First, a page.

VSX lists DY Per as type: DYPER. Shouldn't it be RCB?
Jim Roe [ROE]
'DY Per type' is a term which seems to be in general use these days to describe a possible subgroup to the RCB stars. I guess technically it should be classed as type SRB, as this is how it is (still) classified in the GCVS, although it very clearly isn't of that type.
DY Per stars are generally cooler that classical RCB stars, but both are rich in Carbon (although I do believe that hydrogen deficiancy has only been seen in DY Per itself?). The fades are slower than RCB type stars with a recovery which is quite symmetrical to the fade. More are being discovered in our own galaxy as well as the Magellanic clouds.
DY Per just happenes to be my favourite star!
DYPER is a sub-type of the very rare RCB stars. They seem to be the low-temperature, lower luminosity analogues of the "classical" RCB types, which are thought to be the result of a merger of white dwarf companions in a double star. SNIa supernove may result from mergers like that. There's a real interesting paper by Tisserand et al, in A&A and available at http://arxiv.org/abs/0905.3224, that is all about the connection between RCBs, DYPERs, and carbon stars. The abstract alone clarified the difference between the two types of RCB stars and whetted my appetite for more DY Per.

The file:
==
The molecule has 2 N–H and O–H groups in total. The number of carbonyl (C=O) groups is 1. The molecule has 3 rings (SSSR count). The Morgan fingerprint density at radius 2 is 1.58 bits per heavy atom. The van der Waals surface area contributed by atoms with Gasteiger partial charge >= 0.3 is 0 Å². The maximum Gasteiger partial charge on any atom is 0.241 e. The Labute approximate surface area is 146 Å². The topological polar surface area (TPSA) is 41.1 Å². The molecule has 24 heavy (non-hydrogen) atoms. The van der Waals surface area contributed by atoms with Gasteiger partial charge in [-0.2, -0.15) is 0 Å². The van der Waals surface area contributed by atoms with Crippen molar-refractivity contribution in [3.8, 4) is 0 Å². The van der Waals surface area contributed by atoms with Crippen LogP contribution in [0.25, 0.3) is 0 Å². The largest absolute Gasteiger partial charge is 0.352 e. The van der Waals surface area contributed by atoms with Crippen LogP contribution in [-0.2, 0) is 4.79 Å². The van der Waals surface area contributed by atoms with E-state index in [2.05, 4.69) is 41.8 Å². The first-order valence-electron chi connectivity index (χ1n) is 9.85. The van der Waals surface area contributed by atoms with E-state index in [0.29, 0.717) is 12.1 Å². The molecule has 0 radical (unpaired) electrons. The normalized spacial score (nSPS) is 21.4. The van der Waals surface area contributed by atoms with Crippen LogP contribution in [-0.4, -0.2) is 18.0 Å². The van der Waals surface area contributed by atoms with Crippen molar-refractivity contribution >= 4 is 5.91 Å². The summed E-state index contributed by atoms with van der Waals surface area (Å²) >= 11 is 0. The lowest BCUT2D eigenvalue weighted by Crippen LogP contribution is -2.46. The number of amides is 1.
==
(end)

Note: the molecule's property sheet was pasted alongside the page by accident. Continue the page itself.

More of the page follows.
There are more DY Per stars being disovered these days and they seem to be more numerous than the classical RCB stars. Not as much is known about the DYPER light curves as the classical RCB stars, so I enjoy observing the DYPER stars more. I like the little-known, weirder variables best!
I'm not quite sure that DYPers are a "subtype" of RCB stars. They just show deep fadings too, although not so deep, but the most likely explanation for their dimmings are ejection events in normal carbon giants. So if the cause of the event is so different, I wouldn't call it an RCB subtype.
Also, they might be more numerous than the RCB stars but they aren't up to now. They are less luminous so that may be playing a role against their discovery